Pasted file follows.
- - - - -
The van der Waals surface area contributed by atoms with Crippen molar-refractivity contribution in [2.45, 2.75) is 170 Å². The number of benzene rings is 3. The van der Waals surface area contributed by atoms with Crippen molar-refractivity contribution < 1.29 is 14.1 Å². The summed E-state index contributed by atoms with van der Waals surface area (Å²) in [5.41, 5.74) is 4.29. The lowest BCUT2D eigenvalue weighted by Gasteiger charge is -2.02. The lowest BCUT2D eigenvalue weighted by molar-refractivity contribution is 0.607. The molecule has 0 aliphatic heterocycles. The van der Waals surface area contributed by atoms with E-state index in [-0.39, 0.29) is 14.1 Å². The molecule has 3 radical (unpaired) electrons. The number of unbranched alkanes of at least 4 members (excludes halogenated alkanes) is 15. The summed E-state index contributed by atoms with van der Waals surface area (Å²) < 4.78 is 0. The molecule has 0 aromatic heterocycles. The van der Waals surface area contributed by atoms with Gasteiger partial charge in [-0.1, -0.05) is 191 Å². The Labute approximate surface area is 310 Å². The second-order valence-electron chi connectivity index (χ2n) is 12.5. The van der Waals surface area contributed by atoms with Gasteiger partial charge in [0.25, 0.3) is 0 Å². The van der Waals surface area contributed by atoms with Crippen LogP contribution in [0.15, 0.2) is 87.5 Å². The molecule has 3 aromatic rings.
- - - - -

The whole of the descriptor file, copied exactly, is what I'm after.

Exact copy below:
The van der Waals surface area contributed by atoms with Crippen molar-refractivity contribution in [2.45, 2.75) is 170 Å². The number of benzene rings is 3. The van der Waals surface area contributed by atoms with Crippen molar-refractivity contribution < 1.29 is 14.1 Å². The summed E-state index contributed by atoms with van der Waals surface area (Å²) in [5.41, 5.74) is 4.29. The lowest BCUT2D eigenvalue weighted by Gasteiger charge is -2.02. The lowest BCUT2D eigenvalue weighted by molar-refractivity contribution is 0.607. The molecule has 0 aliphatic heterocycles. The van der Waals surface area contributed by atoms with E-state index in [-0.39, 0.29) is 14.1 Å². The molecule has 3 radical (unpaired) electrons. The number of unbranched alkanes of at least 4 members (excludes halogenated alkanes) is 15. The summed E-state index contributed by atoms with van der Waals surface area (Å²) < 4.78 is 0. The molecule has 0 aromatic heterocycles. The van der Waals surface area contributed by atoms with Gasteiger partial charge in [-0.1, -0.05) is 191 Å². The Labute approximate surface area is 310 Å². The second-order valence-electron chi connectivity index (χ2n) is 12.5. The van der Waals surface area contributed by atoms with Gasteiger partial charge in [0.25, 0.3) is 0 Å². The van der Waals surface area contributed by atoms with Crippen LogP contribution in [0.15, 0.2) is 87.5 Å². The molecule has 3 aromatic rings.